And when I say “we,” I mean—I am a member of the Chardonnay-swilling East Coast liberal media elite. But I also recognize that anything I might have to say about the utility of the media actually isn’t going to influence whether or not people are going to adopt this. And so once you get out of the idea that basically the previous avatars of the cultural good, and the world that George W.S. Trow chronicled so beautifully Within the Context of No Context—once you grasp that those people are powerless to that effect, powerless with regard to the adoption curve—the question really becomes, “How do you point out an effect where something has been damaged?” And that’s where I think a lot of this conversation about reading breaks down, because if you assume that reading Tolstoy is an a priori good, your world crumbled in 1970. And it’s hard to point to the Web as responsible for any of that because that was a done deal for some time.
If you want to point to more proximate harms, it would be very hard to argue, for example, that innovation, inventiveness, new intellectual discoveries had slowed as a result of the Internet, and so people are left with these kind of mealy-mouth cultural critiques, because nostalgia becomes the only bulwark against change. The actual effects of making more information available to more people have been enormously beneficial to society, yet not to the intellectual gatekeepers in the generation in which that change happened.

5 comments:

Paul Mackenzie Ross said...

Those who deride the use of blogs, Facebook, Linkedin and Twitter are simply trumpeting their own ignorance. I used to be anti-mobile phone myself; it was once IMO the tool of egotistical business people and drug-dealers. Yes, I was ignorant then and now that phones are available for the masses ("free" N95/iPhone 3G if you sign your soul up for an 18 month contract) I'm a mobile phone fan. So to say "Do not judge a man until you walk two moons in his moccasins." certainly applies here :)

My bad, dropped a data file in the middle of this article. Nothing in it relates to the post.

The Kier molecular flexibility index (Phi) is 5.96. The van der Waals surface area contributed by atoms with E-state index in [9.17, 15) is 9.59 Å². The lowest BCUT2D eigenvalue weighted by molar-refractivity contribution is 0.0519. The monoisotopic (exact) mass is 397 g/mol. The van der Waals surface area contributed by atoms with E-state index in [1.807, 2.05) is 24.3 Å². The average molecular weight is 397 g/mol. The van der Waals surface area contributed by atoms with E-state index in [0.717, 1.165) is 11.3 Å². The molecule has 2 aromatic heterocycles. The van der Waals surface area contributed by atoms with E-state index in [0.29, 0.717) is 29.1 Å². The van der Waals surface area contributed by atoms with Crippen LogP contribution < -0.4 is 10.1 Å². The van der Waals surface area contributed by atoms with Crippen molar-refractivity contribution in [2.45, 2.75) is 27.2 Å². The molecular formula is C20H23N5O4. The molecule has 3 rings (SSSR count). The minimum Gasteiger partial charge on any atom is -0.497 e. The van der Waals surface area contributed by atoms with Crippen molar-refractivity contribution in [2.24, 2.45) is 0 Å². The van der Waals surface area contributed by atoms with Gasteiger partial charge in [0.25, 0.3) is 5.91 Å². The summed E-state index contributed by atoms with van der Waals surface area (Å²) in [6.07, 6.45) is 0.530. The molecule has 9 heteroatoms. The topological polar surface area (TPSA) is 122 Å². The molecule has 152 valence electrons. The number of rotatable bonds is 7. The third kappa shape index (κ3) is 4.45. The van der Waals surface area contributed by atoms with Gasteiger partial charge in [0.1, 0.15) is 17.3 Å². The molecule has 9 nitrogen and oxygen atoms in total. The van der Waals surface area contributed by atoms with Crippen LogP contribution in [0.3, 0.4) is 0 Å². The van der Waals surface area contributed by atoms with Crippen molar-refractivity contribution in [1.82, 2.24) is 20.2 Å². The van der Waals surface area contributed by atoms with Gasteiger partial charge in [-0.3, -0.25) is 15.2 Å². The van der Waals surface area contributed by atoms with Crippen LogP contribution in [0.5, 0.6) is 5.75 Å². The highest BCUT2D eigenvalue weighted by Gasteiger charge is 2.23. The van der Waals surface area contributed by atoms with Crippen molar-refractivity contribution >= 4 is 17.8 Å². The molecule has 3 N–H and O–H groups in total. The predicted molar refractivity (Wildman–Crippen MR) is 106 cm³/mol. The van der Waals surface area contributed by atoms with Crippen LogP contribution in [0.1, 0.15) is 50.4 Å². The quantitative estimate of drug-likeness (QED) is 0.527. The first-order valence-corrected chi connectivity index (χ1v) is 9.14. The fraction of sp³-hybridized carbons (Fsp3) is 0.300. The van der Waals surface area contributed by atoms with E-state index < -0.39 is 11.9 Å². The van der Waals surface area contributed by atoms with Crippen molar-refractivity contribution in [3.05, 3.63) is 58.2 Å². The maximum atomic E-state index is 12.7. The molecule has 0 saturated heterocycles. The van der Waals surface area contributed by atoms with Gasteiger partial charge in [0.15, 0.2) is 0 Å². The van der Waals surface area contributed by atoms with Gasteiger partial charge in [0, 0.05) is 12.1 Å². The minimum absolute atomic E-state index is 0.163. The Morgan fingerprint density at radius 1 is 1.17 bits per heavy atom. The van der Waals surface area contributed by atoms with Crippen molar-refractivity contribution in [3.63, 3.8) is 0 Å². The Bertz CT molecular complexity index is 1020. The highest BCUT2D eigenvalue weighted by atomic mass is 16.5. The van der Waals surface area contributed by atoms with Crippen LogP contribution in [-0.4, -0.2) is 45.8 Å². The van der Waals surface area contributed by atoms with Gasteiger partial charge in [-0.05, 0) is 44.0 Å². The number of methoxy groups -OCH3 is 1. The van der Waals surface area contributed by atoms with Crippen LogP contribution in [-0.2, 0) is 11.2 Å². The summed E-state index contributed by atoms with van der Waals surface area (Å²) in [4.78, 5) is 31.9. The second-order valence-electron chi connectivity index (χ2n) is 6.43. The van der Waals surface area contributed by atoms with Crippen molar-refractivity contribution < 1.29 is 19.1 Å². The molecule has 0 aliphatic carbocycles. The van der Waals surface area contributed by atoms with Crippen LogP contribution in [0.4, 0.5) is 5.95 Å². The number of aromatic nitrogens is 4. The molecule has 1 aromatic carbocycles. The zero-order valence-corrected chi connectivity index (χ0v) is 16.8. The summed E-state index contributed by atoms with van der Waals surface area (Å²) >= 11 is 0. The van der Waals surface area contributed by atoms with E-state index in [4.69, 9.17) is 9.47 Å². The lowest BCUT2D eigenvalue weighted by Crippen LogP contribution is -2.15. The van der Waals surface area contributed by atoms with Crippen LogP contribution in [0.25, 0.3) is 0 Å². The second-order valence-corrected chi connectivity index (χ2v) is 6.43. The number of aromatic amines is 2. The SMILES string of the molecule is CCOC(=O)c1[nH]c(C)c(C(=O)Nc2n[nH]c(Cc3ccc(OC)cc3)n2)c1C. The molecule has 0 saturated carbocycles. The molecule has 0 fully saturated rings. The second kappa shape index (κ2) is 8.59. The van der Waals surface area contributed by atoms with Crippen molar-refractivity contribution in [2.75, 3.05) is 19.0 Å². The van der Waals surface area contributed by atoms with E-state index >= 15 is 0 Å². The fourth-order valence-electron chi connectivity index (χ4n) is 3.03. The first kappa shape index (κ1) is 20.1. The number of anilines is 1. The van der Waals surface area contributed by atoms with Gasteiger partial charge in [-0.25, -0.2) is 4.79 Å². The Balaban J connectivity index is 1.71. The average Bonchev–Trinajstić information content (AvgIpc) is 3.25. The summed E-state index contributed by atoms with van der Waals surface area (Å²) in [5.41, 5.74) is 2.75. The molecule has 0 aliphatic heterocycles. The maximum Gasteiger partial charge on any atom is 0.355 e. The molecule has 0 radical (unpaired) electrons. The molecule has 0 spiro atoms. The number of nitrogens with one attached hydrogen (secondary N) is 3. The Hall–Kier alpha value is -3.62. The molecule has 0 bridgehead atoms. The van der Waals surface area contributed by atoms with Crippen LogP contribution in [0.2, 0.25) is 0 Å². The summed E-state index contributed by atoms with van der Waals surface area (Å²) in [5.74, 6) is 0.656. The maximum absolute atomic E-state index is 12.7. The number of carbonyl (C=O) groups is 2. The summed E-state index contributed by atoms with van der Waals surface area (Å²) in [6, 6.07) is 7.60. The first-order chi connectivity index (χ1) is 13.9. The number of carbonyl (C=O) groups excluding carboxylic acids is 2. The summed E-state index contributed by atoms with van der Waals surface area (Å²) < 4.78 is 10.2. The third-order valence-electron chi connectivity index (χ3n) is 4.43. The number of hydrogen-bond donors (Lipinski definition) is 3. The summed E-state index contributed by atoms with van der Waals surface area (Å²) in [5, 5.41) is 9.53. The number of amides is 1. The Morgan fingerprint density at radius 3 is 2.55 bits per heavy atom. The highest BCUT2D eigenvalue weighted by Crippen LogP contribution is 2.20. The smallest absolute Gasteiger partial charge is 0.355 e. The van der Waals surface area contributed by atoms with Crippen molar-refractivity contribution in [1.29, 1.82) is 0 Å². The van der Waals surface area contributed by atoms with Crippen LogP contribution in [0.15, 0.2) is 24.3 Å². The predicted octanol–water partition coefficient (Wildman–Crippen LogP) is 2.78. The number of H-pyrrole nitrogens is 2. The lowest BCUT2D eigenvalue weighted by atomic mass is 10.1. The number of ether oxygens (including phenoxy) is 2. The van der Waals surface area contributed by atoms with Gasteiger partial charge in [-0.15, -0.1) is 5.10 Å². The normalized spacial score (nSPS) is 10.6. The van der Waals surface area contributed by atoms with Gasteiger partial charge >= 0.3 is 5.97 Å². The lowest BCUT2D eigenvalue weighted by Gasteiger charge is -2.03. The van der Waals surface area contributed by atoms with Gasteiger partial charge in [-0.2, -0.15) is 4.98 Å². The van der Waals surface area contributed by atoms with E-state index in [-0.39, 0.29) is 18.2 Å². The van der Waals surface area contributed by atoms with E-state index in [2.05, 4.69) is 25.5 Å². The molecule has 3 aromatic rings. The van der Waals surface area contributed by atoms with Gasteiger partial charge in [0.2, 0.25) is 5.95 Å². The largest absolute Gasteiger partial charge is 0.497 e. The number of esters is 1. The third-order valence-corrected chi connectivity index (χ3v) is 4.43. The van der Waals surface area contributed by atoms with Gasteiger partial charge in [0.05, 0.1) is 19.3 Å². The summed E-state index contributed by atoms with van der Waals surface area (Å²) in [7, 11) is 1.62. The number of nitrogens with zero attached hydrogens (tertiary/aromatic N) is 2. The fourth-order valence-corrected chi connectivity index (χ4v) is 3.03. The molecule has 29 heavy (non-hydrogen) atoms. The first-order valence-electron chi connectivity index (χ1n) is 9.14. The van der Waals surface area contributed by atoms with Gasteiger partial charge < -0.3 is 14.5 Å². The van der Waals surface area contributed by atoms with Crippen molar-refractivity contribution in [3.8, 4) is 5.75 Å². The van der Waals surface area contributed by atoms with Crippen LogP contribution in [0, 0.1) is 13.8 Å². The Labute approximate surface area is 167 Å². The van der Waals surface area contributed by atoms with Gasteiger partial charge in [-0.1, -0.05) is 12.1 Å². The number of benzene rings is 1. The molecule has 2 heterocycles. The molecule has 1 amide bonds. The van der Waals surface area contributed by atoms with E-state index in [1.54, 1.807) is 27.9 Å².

As for Clay Shirky answering the question "is the web shortening attention spans?" Good grief, Mr Shirky, stay on track would you? Very clever he may be but he certainly knows how to go round the houses, vaguely touch upon the point, and then veer off again. I just verified his ramble against a chick with a PhD; she agreed that he didn't really answer that question LOL

Personally I believe that the web does and can shorten attention spans. Why? because there is SO much there at your fingertips that it takes a considerable amount of self-discipline to stay on track. As a south-coast moderate the Internet is my spiritual home and more time is spent online than in the real world - right now there are 20 tabs open in Firefox; one being Twitter, another Facebook and another just one of my blogs. What the hell am I doing allowing myself to be so distracted whilst also sending links on Skype and checking my email both in the local email client and through Internet explorer?

So does the web shorten attention spans? Yes, the web does shorten our attention spans if we let it. Does the web dumb us down? No, of course not, but dumb people are allowed to use the Internet. Is the English language going out of the window because of the web? Yes & no. We love our shorthand so we'll LOL if we want to but there are certainly places where English gets mauled and proliferated.